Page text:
Why college should not be the best time of your life

College is not the best time of your life, nor should it be. College is four years of hardship and struggle. We leave the forge of high school life to find ourselves in the crucible. Many students arrive and burn out within the first year, myself included. However, I had a realization: I was not ready for Tufts. So I used my Australian citizenship and worked for half a year in Sydney — a time in which I grew immensely. Then I returned to Tufts in Fall 2013 for the full academic year, and again, I grew. Tufts catalyzed my change, indirectly and directly, and I am grateful for it.

I was lucky. I was able to take such an opportunity; however, many students do not see that path or are discouraged from taking it. I firmly believe in the “gap year,” and the new encouragement from the Tufts administration for students to have such experiences is a positive force for the university. Done well, gap-year programs can give students the opportunity to develop their talents, personalities and perspectives.

As I have spent the past academic year at Tufts, I have noticed many students without plans for the future, without a forward-looking perspective and without long-term dreams. They find themselves bogged down by schoolwork, social troubles, emotional distress and more. This perspective — focusing on the flaws of the present and nostalgia for the past — leads to a negative outlook. To cope with these stresses, many students end up trying to drink their problems away. Drinking to excess is often considered an inherent, if not necessary, part of college, as are parties. I’m not criticizing drinking or parties, but I am saying that the meaning of college does not lie in the depths of a bottle or the fever pitch of a dance.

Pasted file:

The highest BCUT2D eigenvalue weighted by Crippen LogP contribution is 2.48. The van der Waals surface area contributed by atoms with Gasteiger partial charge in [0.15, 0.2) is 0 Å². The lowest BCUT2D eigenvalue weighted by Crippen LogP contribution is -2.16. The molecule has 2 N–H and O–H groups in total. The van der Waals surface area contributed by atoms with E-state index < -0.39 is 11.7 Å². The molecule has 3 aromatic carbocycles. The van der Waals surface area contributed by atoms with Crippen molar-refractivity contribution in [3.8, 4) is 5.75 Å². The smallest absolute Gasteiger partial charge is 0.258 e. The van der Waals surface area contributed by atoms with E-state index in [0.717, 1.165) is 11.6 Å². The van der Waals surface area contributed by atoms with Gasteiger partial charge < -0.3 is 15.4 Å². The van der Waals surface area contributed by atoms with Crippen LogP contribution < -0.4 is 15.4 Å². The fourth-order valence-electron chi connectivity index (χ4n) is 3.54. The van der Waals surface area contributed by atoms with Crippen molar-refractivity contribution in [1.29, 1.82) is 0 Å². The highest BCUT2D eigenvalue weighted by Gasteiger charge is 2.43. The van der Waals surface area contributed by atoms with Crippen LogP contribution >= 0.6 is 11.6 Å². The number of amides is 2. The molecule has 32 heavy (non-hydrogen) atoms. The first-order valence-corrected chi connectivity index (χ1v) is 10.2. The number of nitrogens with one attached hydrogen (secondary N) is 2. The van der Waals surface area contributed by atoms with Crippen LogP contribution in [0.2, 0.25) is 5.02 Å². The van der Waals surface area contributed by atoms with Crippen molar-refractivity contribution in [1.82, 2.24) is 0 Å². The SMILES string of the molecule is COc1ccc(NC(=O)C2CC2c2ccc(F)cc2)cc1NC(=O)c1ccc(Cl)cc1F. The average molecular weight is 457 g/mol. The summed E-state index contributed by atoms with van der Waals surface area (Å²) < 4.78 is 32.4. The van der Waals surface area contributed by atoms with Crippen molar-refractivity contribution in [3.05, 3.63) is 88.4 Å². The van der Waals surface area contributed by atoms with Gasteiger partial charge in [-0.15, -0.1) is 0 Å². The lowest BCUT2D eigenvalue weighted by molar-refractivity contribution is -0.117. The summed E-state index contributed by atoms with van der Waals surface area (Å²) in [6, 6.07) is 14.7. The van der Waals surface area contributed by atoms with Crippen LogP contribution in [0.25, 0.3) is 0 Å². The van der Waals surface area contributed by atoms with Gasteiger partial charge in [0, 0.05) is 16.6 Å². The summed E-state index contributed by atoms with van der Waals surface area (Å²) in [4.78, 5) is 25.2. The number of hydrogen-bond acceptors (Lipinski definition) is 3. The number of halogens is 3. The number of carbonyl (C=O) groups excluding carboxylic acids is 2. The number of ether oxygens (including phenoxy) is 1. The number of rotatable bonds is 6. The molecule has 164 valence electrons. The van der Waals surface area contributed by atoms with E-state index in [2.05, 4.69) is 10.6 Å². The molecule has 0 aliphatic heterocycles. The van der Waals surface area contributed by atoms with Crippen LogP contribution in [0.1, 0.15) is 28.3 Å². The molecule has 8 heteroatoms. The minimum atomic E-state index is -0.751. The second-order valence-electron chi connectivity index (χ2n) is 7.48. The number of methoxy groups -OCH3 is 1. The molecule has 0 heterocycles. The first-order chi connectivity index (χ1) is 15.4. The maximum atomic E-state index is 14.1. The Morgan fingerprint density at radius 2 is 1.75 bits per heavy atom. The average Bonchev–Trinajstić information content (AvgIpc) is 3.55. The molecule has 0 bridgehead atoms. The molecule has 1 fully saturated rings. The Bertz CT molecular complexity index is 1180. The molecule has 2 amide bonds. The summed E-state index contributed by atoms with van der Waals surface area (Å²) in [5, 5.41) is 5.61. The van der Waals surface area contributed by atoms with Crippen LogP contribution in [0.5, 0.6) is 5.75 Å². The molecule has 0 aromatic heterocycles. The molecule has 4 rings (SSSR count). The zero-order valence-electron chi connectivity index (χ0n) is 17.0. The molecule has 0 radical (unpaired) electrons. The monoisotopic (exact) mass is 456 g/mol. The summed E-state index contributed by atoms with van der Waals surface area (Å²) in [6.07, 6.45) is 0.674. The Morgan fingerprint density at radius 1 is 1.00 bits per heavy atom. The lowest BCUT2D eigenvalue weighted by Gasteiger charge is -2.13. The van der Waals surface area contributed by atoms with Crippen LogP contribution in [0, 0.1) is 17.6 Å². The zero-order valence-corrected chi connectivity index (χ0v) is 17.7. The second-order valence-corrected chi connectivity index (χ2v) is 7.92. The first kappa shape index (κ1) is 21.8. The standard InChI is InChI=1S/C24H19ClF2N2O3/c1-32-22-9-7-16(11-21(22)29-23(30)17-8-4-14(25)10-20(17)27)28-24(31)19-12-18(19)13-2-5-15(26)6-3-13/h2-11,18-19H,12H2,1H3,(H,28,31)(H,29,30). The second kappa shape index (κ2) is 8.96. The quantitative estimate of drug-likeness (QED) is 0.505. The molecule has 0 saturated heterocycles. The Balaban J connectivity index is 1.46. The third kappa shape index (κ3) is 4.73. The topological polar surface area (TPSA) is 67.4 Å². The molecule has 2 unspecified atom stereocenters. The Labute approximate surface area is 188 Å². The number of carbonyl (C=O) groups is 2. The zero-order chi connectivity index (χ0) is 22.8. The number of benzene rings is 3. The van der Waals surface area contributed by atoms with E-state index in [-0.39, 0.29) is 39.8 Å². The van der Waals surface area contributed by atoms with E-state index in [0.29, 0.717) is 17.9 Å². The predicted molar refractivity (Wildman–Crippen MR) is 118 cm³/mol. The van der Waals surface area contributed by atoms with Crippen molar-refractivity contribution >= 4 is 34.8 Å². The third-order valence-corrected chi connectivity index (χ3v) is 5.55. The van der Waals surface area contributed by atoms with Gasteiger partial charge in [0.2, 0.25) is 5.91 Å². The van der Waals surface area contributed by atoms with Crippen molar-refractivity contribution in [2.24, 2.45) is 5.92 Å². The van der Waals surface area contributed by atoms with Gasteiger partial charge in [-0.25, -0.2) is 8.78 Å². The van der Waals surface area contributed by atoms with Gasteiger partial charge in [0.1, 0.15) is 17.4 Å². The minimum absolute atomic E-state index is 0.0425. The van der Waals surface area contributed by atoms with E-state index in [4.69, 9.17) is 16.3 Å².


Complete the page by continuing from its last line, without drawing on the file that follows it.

College should not be about staying in one’s comfort zone, trying to be perpetually happy or solely having fun. It should be a roller coaster ride with a positive trajectory. Sure, it has its ups and downs, but over the course of the ride we understand difficulties, evaluate solutions and grow to new heights. It is when we cease to see the bigger picture — when we lose sight of our own growth and focus only on who we were yesterday — that we see that trajectory slide downward. We need to see the bigger picture, the tapestry of our lives that we are weaving, consciously and unconsciously. We need to focus not only on studying and partying or networking, but on the greater experience. We need to grow.

High achievers are those who fought difficulties, made realizations, saw new paths and took the road that climbs up life’s mountain. Life is not easy. Nor should it be. Human beings grow through struggle, not complacency.

I sometimes hear others say that college is, or was, the best time of a person’s life. I do not envy them, because if those four years of life were the best, then their next 50 must be a disappointment. Look to your aspirations, your dreams and your ambitions for inspiration, because nostalgia cripples progress, and so does an obsession with living in the present. You only live once, so make the most of your life. College is an important stage of life, but even more important is the future. Don’t fall into complacency; don’t wallow in the past or the present. Go forward, young student, go forward, and conquer your future. Life is a tapestry that is ever-unfurling, a tapestry that only you can weave. Choose to weave it well. No one else will weave it for you.


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